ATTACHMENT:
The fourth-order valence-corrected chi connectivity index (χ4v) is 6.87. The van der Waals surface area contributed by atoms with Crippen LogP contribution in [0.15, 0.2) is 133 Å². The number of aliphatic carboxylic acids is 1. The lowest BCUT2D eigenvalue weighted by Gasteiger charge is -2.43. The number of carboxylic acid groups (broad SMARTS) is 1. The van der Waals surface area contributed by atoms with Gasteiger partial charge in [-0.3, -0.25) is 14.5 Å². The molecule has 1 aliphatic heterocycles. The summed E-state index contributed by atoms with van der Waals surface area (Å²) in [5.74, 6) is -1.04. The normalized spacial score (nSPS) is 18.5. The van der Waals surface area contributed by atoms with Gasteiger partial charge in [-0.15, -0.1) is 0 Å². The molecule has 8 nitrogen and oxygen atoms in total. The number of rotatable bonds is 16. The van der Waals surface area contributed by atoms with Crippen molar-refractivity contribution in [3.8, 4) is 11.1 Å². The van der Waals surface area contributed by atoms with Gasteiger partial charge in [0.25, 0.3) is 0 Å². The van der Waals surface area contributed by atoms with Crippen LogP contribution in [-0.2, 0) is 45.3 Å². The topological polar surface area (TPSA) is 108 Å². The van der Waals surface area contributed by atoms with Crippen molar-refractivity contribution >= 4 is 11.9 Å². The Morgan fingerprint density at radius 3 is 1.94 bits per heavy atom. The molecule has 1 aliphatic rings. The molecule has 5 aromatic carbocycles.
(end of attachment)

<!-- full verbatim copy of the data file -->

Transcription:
The fourth-order valence-corrected chi connectivity index (χ4v) is 6.87. The van der Waals surface area contributed by atoms with Crippen LogP contribution in [0.15, 0.2) is 133 Å². The number of aliphatic carboxylic acids is 1. The lowest BCUT2D eigenvalue weighted by Gasteiger charge is -2.43. The number of carboxylic acid groups (broad SMARTS) is 1. The van der Waals surface area contributed by atoms with Gasteiger partial charge in [-0.3, -0.25) is 14.5 Å². The molecule has 1 aliphatic heterocycles. The summed E-state index contributed by atoms with van der Waals surface area (Å²) in [5.74, 6) is -1.04. The normalized spacial score (nSPS) is 18.5. The van der Waals surface area contributed by atoms with Gasteiger partial charge in [-0.15, -0.1) is 0 Å². The molecule has 8 nitrogen and oxygen atoms in total. The number of rotatable bonds is 16. The van der Waals surface area contributed by atoms with Crippen molar-refractivity contribution in [3.8, 4) is 11.1 Å². The van der Waals surface area contributed by atoms with Gasteiger partial charge in [0.25, 0.3) is 0 Å². The van der Waals surface area contributed by atoms with Crippen LogP contribution in [-0.2, 0) is 45.3 Å². The topological polar surface area (TPSA) is 108 Å². The van der Waals surface area contributed by atoms with Crippen molar-refractivity contribution >= 4 is 11.9 Å². The Morgan fingerprint density at radius 3 is 1.94 bits per heavy atom. The molecule has 1 aliphatic rings. The molecule has 5 aromatic carbocycles.